And they discuss, or rather allude to the constraints of dress for women at the time. When you see those large Marie Antoinette gowns, you can imagine the cage that created that shape. What I’d never realized was that the cage was full of undercoats helping hold everything up, making walking something of a slog. I also learned why the ladies need so much help getting dressed. In period films you often see a lady being tied into her corset, but you never see the following scenes when she is actually sewn in to her bodice! A century later the frames that held out the hoop skirts took advantage of new technology so that Madame could move, at last. But not for long, because along came the bustle which seriously shortened one’s footsteps, make the tennis outfits and riding costumes of the time something of an oxymoron.




                                                                photos courtesy of ibiblio

version anglais en bas de la page…

Je ne sais pas ce qui se passe à Paris, mais j’ai l’impression que tout le monde est devenu amateur d’art avec des queues insupportables devant tous les musées de la ville. Il nous a fallu trois visites au Pompidou pour osé Dali, on a raté Guardi au Jacquemart André et c’est seulement grâce à une prolongation qu’on a pu voir Hopper ce weekend.
On a quand même hésité. Avec les foules comme ça on n’a pas le temps de vraiment apprécier la collection. Mais je connaissais peu sur cet artiste et j’avais une grande curiosité. Et, la gourmande que je suis, j’étais motivée par nos réservations au Mini-Palais pour après l’expo.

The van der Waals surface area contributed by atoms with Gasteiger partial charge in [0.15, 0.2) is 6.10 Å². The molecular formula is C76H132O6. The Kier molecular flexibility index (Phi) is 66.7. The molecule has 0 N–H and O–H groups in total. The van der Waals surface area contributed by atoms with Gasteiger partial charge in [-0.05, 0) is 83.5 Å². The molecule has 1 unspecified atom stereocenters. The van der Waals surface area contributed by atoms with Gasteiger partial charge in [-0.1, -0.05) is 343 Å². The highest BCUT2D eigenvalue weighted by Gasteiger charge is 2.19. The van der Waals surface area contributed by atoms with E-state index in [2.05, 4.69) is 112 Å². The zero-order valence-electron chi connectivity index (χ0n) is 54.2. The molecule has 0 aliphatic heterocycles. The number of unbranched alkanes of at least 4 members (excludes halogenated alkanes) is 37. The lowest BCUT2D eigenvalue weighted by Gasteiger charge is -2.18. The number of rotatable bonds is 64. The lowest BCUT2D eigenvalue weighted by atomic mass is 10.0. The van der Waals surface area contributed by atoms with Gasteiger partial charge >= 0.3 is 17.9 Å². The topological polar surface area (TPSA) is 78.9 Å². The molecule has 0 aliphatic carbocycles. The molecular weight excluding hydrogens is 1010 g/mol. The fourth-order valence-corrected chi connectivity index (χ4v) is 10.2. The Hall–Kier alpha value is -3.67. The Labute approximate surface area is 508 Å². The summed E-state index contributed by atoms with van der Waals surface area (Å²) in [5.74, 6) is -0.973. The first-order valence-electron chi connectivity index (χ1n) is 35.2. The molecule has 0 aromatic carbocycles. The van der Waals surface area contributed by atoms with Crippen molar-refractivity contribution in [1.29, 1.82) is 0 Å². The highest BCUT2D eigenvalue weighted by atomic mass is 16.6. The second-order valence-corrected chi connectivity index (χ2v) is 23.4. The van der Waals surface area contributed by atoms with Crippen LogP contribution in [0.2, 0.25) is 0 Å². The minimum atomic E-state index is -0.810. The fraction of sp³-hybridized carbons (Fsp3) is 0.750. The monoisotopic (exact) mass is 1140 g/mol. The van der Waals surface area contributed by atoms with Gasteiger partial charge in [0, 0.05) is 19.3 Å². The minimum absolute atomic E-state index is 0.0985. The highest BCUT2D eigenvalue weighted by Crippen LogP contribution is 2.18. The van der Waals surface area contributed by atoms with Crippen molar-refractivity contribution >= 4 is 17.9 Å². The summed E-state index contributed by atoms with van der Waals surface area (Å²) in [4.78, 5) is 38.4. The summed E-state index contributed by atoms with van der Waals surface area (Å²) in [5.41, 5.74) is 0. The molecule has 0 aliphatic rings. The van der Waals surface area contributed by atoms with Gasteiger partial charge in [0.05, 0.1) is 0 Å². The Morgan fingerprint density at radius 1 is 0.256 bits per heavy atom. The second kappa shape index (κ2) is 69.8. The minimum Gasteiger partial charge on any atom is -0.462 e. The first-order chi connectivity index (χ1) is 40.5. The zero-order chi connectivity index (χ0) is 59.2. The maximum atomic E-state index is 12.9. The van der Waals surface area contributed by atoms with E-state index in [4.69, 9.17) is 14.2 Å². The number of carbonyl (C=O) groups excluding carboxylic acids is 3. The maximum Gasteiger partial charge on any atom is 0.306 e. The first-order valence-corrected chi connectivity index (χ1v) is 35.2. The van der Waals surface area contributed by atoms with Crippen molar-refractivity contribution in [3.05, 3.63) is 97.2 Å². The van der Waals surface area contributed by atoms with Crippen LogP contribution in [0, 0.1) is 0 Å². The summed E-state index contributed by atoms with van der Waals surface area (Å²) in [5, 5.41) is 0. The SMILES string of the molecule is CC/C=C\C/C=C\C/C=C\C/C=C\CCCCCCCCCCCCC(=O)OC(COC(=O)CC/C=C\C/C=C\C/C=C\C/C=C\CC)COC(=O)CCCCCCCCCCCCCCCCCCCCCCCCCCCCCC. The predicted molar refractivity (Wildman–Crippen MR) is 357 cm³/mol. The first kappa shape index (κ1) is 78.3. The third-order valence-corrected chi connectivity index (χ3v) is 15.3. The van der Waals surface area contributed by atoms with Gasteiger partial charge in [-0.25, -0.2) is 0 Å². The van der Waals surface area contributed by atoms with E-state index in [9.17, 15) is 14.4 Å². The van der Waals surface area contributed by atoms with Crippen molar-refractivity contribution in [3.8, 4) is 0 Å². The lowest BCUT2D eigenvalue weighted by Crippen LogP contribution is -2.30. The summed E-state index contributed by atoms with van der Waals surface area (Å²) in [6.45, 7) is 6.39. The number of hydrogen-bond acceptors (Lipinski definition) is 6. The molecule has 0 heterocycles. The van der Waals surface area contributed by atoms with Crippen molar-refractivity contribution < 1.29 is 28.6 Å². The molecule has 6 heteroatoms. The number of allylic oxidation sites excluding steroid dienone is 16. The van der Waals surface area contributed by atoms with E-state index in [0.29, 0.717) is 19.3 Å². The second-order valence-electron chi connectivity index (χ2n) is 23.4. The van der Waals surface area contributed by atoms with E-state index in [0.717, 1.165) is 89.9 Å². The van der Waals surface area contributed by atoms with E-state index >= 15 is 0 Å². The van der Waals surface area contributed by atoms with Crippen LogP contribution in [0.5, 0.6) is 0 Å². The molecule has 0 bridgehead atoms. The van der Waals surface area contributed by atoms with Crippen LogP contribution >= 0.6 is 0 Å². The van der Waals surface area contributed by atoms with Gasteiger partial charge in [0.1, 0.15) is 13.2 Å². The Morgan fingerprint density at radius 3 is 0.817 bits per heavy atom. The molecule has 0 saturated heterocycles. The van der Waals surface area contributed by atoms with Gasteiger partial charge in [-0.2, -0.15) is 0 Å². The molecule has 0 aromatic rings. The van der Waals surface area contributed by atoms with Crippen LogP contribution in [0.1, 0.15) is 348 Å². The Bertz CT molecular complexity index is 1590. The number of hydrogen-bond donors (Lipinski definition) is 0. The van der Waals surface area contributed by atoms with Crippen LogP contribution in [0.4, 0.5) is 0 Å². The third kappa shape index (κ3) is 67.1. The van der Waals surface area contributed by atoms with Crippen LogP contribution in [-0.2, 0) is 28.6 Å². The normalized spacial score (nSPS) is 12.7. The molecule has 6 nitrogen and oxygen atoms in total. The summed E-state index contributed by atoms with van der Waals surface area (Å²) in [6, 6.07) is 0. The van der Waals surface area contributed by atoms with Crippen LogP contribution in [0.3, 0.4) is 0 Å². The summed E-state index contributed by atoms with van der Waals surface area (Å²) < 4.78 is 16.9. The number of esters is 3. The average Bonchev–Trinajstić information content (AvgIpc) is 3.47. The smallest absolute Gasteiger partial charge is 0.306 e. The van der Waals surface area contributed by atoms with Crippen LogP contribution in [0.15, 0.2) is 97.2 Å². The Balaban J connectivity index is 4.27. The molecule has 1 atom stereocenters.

L’oeuvre de Hopper est relativement petit, que 100 tableaux, 26 graveurs et une poignée d’aquarelles. Le tout est présenté en ordre chronologique, ce qui a démontré l’évolution de cet homme en tant qu’artiste.

Pour enrichir l’exhibition et démontrer le parcours de Hopper, les oeuvres de ses collègues et de ses amis, des artistes comme Degas et Pissarro sont exposés dans les premières salles. Ce sont les oeuvres qui ont influencé, enrichi et défini le travail de Hopper.
L’exhibition commence avec son apprentissage avec Robert Henri. Dans les tableaux mono-chromatique de son copain George Bellows on distingue déjà un intérêt pour l’architecture, la puissance de la géom’trie, la force de la solitude.
Après ses études Hopper se rend à Paris et rencontre l’Impressionisme. C’est ici sur Degas et Pissarro qu’il développe sa palette et étudie la lumière. Pour gagner sa vie, il travaille comme illustrateur publicitaire.
Hopper déclare que c’est en travaillant en graveur qu’il a trouvé sa voix et c’est dans cette salle qu’on voit la solitude sans relâche : l’homme qui surgit des ombres à côté des rails d’un chemin de fer, la maison isolée avec la silhouette d’un homme, deux pêcheurs sur un bateau seule face aux vagues. Et vous observez tout ce “seule” dans une petite pièce pleine de visiteurs. Vous êtes bousculé, poussé, entouré, mais infiniment seule. La juxtaposition est époustouflante.